Climate change is a major priority for the Biden administration, which has set a goal to reach net zero emissions by no later than 2050.
As the Army works to meet these goals and accomplish the objectives set in its own Climate Strategy, it has begun to focus more attention on one of its biggest emissions drivers: construction activities related to its vast inventory of buildings. Embodied emissions -- which occur during construction because of material manufacturing, transportation and assembly -- account for up to 10 percent of global emissions, according to the New Building Institute.
Possessing the most buildings in the federal government, the Army has an opportunity to greatly reduce emissions by integrating sustainable materials in future construction projects and developing standards that enable others to do the same.
The U.S. Army Engineer Research and Development Center (ERDC) is helping lead this charge through cutting-edge research to develop new materials, analysis tools and design guidance specifications. ERDC is also leading tri-service coordination of all pilot project activities and guidance updates.
“ERDC material research in sustainable materials will inform our designers, and the construction industry as whole, how innovative materials can replace current materials with alternatives that are resilient and have low impact on the environment,” says Ed Citzler, Senior Architect and Engineering and Construction Sustainability Lead at the U.S. Army Corps of Engineers (USACE).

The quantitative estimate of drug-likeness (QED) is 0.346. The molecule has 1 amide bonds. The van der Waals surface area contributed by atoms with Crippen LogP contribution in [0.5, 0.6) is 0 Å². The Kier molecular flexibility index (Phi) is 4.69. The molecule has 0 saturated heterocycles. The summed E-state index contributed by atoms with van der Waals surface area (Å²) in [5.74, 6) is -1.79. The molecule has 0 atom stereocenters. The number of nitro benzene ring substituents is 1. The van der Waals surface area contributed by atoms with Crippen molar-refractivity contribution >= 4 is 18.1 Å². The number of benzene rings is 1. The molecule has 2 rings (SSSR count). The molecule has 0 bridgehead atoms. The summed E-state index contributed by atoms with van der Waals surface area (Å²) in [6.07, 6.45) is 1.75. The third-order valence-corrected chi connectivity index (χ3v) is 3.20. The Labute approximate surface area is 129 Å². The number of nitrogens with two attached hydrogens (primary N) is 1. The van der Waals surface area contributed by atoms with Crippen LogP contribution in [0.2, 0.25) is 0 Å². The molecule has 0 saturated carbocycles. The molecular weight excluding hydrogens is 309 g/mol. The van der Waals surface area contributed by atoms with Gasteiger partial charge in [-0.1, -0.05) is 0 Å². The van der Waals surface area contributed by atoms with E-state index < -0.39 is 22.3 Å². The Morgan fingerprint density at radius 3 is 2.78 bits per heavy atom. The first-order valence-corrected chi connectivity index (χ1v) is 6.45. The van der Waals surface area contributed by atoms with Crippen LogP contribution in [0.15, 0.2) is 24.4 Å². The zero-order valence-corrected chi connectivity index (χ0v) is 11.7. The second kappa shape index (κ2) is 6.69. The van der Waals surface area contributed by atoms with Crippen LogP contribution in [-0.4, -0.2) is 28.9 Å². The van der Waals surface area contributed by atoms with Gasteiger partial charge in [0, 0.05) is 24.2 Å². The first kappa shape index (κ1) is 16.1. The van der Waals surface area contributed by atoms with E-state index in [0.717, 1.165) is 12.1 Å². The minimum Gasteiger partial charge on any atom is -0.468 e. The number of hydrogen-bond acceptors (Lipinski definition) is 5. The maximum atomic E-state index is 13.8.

ERDC is directly involved with four tri-service pilot projects focused on using sustainable materials in construction, including three that were Congressionally directed in the 2022 National Defense Authorization Act (NDAA). ERDC is supplying subject-matter expertise through rigorous demonstrations and close collaboration with other government, academic and industry experts, as well as supporting project delivery and high-level tri-service coordination. It is also performing lifecycle analyses and cost assessments of these innovative pilots to determine broader applicability.
“ERDC worked with each of the services to do a rack and stack of upcoming MILCON (military construction) projects and look across those to see what would be feasible for us to make a big splash and impact in sustainable materials while not introducing a lot of risk into the project,” said Dr. Robert Moser, ERDC Senior Scientific Technical Manager for Materials, Manufacturing and Structures.
Moser noted special care had to be given to balance improved sustainability with the need to meet the military’s elevated force protection and performance standards. That’s where ERDC’s world-class expertise in materials and force protection played an important role.
“That is the big balance point we have,” Moser said. “We still have to deliver these projects and we don’t want to make sacrifices either based on cost that jeopardize the number of projects we can build or based on performance that jeopardize the resilience for the mission.